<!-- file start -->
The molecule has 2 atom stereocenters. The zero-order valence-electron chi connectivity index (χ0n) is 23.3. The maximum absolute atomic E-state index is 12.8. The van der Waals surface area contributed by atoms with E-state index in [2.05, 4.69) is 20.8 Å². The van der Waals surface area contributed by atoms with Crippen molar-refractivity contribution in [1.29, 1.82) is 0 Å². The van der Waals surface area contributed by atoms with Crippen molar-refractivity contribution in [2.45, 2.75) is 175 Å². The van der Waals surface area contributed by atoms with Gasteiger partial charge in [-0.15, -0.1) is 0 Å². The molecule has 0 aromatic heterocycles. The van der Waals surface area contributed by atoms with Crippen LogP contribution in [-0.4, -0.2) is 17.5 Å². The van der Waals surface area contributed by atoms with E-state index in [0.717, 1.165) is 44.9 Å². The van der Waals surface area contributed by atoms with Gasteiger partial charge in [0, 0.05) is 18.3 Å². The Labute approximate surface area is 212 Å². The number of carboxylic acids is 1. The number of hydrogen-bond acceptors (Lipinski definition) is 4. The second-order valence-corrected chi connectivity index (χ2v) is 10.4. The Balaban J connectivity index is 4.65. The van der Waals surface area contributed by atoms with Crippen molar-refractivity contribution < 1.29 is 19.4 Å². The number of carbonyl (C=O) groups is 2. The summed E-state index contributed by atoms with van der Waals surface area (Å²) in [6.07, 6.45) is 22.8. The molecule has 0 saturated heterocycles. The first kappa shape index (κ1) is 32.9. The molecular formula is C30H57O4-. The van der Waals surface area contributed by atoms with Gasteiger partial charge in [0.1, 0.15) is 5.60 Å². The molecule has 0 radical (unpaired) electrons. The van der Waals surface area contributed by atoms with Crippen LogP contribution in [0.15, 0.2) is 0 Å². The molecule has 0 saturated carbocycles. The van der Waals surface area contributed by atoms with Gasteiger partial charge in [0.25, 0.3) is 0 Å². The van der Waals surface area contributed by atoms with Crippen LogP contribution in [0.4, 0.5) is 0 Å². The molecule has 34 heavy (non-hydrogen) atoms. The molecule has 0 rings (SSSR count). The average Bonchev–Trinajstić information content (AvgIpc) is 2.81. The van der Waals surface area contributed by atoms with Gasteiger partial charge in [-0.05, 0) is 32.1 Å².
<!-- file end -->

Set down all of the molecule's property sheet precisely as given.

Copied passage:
The molecule has 2 atom stereocenters. The zero-order valence-electron chi connectivity index (χ0n) is 23.3. The maximum absolute atomic E-state index is 12.8. The van der Waals surface area contributed by atoms with E-state index in [2.05, 4.69) is 20.8 Å². The van der Waals surface area contributed by atoms with Crippen molar-refractivity contribution in [1.29, 1.82) is 0 Å². The van der Waals surface area contributed by atoms with Crippen molar-refractivity contribution in [2.45, 2.75) is 175 Å². The van der Waals surface area contributed by atoms with Gasteiger partial charge in [-0.15, -0.1) is 0 Å². The molecule has 0 aromatic heterocycles. The van der Waals surface area contributed by atoms with Crippen LogP contribution in [-0.4, -0.2) is 17.5 Å². The van der Waals surface area contributed by atoms with E-state index in [0.717, 1.165) is 44.9 Å². The van der Waals surface area contributed by atoms with Gasteiger partial charge in [0, 0.05) is 18.3 Å². The Labute approximate surface area is 212 Å². The number of carboxylic acids is 1. The number of hydrogen-bond acceptors (Lipinski definition) is 4. The second-order valence-corrected chi connectivity index (χ2v) is 10.4. The Balaban J connectivity index is 4.65. The van der Waals surface area contributed by atoms with Crippen molar-refractivity contribution < 1.29 is 19.4 Å². The number of carbonyl (C=O) groups is 2. The summed E-state index contributed by atoms with van der Waals surface area (Å²) in [6.07, 6.45) is 22.8. The molecule has 0 saturated heterocycles. The first kappa shape index (κ1) is 32.9. The molecular formula is C30H57O4-. The van der Waals surface area contributed by atoms with Gasteiger partial charge in [0.1, 0.15) is 5.60 Å². The molecule has 0 radical (unpaired) electrons. The van der Waals surface area contributed by atoms with Crippen LogP contribution in [0.15, 0.2) is 0 Å². The molecule has 0 saturated carbocycles. The van der Waals surface area contributed by atoms with Gasteiger partial charge in [0.25, 0.3) is 0 Å². The van der Waals surface area contributed by atoms with Crippen LogP contribution in [0.4, 0.5) is 0 Å². The molecule has 34 heavy (non-hydrogen) atoms. The molecule has 0 rings (SSSR count). The average Bonchev–Trinajstić information content (AvgIpc) is 2.81. The van der Waals surface area contributed by atoms with Gasteiger partial charge in [-0.05, 0) is 32.1 Å².